Judge won't let Apple block Unreal Engine, but won't make it unblock 'Fortnite'

The legal battle between Epic Games and Apple remains stuck in the same place.

CHRIS DELMAS via Getty Images

The trial over Epic Games’ legal battle against Apple over its App Store policies won’t take place until next year, but there’s an update in the case. Bloomberg reports that US District Judge Yvonne Gonzalez Rogers ruled against Epic’s request for a preliminary injunction that would force Apple to reinstate Fortnite, but stood by her earlier ruling in favor of an injunction that stops Apple from taking action against Unreal Engine.

Epic vs. Apple
California Northern District Court

In her ruling (PDF) the judge said she “has empathy for Fortnite players regarding the continued unavailability of the game on the iOS platform...However, there is significant public interest in requiring parties to adhere to their contractual agreements or in resolving business disputes through the normal course.” As for Unreal Engine, the potential for damage to other developers was too great to justify allowing Apple to block use of the tool.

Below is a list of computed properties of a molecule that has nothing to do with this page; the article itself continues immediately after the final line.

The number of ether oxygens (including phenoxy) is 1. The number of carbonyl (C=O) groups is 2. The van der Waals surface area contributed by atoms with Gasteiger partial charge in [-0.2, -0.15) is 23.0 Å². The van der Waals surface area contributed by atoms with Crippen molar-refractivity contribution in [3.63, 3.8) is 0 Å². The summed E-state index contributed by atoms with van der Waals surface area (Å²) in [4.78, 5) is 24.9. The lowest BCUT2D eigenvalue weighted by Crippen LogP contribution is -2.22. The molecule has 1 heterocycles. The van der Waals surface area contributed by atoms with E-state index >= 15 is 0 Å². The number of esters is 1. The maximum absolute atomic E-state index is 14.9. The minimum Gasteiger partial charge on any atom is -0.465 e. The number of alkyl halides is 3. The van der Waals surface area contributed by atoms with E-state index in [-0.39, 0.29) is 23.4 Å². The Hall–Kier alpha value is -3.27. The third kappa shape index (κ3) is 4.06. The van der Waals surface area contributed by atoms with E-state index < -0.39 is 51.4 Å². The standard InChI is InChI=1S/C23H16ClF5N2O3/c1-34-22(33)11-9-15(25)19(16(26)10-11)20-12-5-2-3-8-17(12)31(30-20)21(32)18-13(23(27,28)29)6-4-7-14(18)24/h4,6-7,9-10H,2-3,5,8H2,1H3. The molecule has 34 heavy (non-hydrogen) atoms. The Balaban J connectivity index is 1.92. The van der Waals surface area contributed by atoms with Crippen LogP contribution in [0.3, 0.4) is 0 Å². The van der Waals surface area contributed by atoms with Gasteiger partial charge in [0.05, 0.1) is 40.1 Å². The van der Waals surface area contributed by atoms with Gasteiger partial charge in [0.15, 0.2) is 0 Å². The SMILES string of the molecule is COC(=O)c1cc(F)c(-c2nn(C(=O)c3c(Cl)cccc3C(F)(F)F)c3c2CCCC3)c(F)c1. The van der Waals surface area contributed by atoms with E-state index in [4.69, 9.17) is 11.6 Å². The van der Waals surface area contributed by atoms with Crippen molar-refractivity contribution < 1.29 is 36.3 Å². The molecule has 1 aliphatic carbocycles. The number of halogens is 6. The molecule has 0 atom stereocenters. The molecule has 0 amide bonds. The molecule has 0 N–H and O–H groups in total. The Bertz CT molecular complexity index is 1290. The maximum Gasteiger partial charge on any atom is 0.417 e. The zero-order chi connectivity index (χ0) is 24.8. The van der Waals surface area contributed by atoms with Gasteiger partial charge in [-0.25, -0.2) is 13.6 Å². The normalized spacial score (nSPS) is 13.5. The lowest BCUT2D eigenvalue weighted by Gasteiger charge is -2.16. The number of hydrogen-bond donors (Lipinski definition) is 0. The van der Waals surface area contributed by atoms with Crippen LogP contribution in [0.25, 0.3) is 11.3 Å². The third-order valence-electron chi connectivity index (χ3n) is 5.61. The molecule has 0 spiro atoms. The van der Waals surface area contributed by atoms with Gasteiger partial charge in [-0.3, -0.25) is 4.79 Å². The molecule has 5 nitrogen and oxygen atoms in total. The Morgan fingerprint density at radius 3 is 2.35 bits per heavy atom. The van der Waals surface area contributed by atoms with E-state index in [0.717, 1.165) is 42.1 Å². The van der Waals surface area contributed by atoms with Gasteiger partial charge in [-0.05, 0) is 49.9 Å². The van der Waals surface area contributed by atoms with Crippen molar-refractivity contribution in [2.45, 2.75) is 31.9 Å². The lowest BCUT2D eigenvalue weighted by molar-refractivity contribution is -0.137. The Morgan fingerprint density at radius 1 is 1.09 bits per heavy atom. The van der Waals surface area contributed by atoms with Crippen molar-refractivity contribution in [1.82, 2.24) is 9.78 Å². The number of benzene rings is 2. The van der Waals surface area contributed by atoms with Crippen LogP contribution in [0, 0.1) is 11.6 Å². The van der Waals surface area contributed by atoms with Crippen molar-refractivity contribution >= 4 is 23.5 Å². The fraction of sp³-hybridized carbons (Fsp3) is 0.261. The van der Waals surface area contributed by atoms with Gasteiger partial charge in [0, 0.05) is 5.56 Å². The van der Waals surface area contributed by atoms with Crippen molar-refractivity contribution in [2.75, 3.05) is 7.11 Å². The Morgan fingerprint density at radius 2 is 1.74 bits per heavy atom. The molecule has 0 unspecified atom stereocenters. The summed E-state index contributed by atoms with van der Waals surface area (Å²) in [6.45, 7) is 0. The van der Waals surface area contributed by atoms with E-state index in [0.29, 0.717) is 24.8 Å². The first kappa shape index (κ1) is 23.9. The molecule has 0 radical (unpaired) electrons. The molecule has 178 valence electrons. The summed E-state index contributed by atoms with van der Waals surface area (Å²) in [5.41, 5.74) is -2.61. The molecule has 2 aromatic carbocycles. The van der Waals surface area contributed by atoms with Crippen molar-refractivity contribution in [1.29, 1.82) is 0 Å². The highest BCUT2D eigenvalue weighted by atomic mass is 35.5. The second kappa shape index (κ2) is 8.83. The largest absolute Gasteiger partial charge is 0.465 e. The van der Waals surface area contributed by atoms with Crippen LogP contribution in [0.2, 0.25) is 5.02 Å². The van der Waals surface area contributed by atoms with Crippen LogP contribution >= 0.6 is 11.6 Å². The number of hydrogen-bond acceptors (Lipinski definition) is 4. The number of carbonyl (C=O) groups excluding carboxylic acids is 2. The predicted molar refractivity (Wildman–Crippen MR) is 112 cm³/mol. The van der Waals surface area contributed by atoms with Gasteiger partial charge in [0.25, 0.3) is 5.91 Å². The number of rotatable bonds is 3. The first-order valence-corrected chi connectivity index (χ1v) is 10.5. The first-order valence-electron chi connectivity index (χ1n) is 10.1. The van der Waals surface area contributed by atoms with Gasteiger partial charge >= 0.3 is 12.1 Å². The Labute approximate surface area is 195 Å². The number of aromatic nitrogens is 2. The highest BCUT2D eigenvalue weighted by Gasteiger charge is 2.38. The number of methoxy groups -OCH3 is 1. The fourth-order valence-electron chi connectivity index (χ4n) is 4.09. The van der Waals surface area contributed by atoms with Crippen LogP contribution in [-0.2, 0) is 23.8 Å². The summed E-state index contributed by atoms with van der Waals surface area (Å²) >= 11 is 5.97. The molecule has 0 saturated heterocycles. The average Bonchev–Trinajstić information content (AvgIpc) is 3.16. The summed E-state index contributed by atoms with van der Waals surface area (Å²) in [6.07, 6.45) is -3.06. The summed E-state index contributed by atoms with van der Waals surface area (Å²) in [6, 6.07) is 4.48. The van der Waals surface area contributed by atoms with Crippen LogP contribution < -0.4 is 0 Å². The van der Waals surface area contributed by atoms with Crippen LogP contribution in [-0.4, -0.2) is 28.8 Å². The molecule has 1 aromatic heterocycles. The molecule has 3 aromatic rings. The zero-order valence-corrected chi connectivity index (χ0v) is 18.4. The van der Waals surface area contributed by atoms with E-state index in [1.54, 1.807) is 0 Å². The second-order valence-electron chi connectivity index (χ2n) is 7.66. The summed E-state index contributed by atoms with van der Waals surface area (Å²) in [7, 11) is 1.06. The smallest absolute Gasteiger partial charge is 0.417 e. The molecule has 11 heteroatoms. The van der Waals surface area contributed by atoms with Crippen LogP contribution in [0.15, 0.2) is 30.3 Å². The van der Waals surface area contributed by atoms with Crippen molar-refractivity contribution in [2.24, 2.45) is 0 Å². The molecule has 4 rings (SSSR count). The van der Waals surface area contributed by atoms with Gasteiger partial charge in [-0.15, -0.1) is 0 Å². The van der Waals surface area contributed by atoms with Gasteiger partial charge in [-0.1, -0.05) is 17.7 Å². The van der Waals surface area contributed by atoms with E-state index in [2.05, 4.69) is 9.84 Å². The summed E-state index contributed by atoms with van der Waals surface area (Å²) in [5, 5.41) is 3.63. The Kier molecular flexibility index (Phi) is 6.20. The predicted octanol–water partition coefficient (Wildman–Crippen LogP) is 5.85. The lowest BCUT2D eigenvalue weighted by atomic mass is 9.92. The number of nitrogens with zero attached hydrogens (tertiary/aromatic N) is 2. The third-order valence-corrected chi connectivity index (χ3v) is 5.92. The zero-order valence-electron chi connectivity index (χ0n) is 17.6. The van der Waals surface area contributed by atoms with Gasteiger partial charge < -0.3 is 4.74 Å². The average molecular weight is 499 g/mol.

Apple pulled Fortnite from mobile platforms in August after Epic flouted its rules by pushing players to buy items directly instead of via the App Store, where Apple takes a 30 percent cut. Since then Epic has banded with other companies seeking to rework the landscape of mobile app stores, as Apple and Epic have taken shots at each other in legal filings over whose fault it is that your kids can’t play Fortnite on their phone.

In a statement, Apple said:

“Our customers depend on the App Store being a safe and trusted place where all developers follow the same set of rules. We’re grateful the court recognized that Epic's actions were not in the best interests of its own customers and that any problems they may have encountered were of their own making when they breached their agreement. For twelve years, the App Store has been an economic miracle, creating transformative business opportunities for developers large and small. We look forward to sharing this legacy of innovation and dynamism with the court next year.”